Virginia Land Snails
Photo(s): Vertigo malleata is not yet reported from Virginia, shell image by Jeff Nekola ©.
Click photo(s) to enlarge.
Vertigo malleata Coles and Nekola, 2007 (not yet reported)
Common name: Malleated Vertigo
Height: ~1.9 mm
Width: ~1.0 mm
Vertigo malleata is easily distinguished from all other North American pupillid land snails by its pustulose (warty) shell surface along with the presence of an infraparietal lamella in the absence of an angular lamella.
Vertigo malleata is an obligatory acidophile (Nekola, 2010) that lives only in highly acid habitats. It is primarily found in humid accumulations of ericaceous shrub and pine leaf litter in mesic to wet base-poor habitats along the eastern seaboard. These include longleaf pine forest and savanna, bay and Atlantic white cedar forest, heaths, pocosins, and other acid peatlands (Nekola & Coles, 2010). Populations on these sites may be very dense, with over 2,000 individuals per square meter occurring in some places (Coles & Nekola, 2007).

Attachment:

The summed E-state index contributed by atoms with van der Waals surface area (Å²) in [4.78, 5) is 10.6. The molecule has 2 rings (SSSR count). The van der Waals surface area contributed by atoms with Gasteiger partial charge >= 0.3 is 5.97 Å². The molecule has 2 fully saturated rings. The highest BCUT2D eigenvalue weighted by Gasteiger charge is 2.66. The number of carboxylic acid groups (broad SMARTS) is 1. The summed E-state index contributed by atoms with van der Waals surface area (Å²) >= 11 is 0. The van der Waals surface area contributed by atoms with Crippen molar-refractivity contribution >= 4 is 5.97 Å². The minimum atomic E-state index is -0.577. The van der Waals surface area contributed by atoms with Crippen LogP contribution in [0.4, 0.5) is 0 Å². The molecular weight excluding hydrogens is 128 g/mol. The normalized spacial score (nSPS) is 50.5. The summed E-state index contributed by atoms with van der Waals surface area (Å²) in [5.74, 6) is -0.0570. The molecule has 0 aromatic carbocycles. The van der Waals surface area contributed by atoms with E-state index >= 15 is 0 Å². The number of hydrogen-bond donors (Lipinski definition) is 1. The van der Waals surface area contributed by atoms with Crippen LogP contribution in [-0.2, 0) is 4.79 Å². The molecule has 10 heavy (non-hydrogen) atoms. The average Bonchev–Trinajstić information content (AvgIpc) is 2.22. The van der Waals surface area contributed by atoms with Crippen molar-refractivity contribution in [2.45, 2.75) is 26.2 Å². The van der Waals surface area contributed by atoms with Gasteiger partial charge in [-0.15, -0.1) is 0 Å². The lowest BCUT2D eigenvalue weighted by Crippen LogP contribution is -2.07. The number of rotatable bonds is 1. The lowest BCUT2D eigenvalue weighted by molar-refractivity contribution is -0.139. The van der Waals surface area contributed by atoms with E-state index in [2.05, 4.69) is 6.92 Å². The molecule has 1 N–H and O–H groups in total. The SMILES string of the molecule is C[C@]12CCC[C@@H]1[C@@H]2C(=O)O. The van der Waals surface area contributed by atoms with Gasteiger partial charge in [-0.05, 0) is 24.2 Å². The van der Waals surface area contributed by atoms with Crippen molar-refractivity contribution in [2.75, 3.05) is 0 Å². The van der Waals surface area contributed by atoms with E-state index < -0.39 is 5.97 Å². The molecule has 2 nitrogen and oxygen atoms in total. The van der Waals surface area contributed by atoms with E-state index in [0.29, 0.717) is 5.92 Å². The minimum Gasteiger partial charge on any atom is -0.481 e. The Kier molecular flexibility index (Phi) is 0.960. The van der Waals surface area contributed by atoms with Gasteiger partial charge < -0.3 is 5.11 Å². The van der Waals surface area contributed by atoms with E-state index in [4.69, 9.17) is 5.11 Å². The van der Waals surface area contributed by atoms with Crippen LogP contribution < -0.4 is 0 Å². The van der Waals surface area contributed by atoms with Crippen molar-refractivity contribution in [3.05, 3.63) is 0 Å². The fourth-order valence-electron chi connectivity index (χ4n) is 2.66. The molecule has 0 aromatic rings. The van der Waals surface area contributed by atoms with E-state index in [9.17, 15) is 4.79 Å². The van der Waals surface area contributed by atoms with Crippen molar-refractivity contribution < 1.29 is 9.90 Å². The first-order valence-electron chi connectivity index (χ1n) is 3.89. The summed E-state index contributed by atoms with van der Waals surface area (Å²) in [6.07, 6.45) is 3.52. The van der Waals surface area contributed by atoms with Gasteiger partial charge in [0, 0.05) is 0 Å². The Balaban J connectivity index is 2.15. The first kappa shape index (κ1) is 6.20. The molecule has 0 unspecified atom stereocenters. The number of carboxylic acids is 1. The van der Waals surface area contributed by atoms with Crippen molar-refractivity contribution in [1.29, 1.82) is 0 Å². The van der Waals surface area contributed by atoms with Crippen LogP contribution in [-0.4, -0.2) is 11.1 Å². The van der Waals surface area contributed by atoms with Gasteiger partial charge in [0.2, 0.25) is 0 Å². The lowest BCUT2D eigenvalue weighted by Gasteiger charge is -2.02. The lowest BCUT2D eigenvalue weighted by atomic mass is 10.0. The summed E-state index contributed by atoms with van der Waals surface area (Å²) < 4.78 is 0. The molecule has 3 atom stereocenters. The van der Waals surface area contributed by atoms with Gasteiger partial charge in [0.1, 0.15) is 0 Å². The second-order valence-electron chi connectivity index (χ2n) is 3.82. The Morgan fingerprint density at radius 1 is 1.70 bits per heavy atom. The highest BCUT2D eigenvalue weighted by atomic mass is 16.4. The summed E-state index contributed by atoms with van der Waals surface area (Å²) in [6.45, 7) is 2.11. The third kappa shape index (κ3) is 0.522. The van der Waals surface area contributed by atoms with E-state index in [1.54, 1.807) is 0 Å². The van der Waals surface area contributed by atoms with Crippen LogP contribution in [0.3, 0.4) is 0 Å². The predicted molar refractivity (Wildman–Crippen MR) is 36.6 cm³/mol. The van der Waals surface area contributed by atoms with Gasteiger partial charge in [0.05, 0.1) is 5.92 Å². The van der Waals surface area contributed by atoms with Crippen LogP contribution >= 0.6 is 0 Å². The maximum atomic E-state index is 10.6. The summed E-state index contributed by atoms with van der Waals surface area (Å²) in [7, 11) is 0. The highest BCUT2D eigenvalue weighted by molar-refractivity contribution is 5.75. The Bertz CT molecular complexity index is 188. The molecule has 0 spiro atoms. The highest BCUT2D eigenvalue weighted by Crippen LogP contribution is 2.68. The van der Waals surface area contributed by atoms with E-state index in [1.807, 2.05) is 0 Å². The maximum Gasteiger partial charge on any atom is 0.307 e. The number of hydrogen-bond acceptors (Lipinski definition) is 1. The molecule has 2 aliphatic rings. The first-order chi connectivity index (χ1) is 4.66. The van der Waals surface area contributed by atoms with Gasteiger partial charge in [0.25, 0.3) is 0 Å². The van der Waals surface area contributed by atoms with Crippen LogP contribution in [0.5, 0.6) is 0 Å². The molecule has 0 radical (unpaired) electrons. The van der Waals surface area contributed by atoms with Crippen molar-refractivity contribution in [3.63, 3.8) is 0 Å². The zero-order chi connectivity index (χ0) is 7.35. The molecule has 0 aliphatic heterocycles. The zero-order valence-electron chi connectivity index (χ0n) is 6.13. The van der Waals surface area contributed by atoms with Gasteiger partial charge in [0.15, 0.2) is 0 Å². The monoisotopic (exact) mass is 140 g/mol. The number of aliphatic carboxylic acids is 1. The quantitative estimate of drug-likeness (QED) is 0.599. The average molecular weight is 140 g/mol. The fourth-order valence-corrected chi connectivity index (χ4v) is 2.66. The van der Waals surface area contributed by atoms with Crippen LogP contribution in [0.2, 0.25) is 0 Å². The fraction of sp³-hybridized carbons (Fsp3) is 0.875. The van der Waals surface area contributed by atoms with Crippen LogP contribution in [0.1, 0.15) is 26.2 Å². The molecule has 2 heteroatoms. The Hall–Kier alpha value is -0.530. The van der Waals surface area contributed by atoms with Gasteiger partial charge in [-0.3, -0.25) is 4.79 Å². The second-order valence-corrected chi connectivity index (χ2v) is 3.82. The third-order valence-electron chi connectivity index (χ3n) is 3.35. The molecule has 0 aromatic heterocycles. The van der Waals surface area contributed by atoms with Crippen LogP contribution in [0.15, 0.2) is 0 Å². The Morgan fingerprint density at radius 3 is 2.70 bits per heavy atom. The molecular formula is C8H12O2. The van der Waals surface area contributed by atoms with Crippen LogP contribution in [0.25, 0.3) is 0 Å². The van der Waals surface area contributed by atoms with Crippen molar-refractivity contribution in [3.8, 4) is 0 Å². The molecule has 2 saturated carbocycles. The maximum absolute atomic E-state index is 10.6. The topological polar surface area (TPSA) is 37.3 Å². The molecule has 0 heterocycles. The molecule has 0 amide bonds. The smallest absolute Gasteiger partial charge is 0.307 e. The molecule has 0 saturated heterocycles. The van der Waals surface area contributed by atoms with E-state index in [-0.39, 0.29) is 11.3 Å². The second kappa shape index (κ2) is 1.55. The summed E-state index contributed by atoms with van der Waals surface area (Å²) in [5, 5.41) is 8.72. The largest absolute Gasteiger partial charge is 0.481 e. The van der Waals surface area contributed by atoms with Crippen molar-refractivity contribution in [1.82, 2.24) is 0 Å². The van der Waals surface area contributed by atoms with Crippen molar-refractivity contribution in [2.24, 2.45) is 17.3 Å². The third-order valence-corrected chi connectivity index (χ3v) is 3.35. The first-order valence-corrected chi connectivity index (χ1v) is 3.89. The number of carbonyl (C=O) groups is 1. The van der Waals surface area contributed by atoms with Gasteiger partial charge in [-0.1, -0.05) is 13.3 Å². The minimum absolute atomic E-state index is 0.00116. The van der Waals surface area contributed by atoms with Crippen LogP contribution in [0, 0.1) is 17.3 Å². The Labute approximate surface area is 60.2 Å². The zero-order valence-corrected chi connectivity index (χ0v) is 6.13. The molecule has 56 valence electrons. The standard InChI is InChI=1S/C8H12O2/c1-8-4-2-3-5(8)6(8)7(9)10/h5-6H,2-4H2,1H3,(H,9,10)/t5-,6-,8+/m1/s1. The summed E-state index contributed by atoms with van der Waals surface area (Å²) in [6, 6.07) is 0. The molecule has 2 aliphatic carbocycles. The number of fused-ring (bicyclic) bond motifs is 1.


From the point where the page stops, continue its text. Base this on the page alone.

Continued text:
This species ranges along the Atlantic coastal plain in North America from southern Maine south to northern Florida and west to Mobile Bay (Coles & Nekola, 2007).
Vertigo malleata is not yet been reported from Virginia. However, given its abundant occurrence in the pine barrens of New Jersey and the pocosins of the Albemarle-Pamlico Peninsula in adjacent North Carolina, it should occur in the state. It most likely will be found in pocosins near the Great Dismal Swamp or wet heath-dominated shrublands in the counties east of the Chesapeake Bay.
Like Vertigo alabamensis, this species appears to be intolerant of fire management, and will be limited to sites that are spared this management practice (Coles & Nekola, 2007).
NatureServe Global Rank: G5
NatureServe State Rank: none
Jeff Nekola 9/2012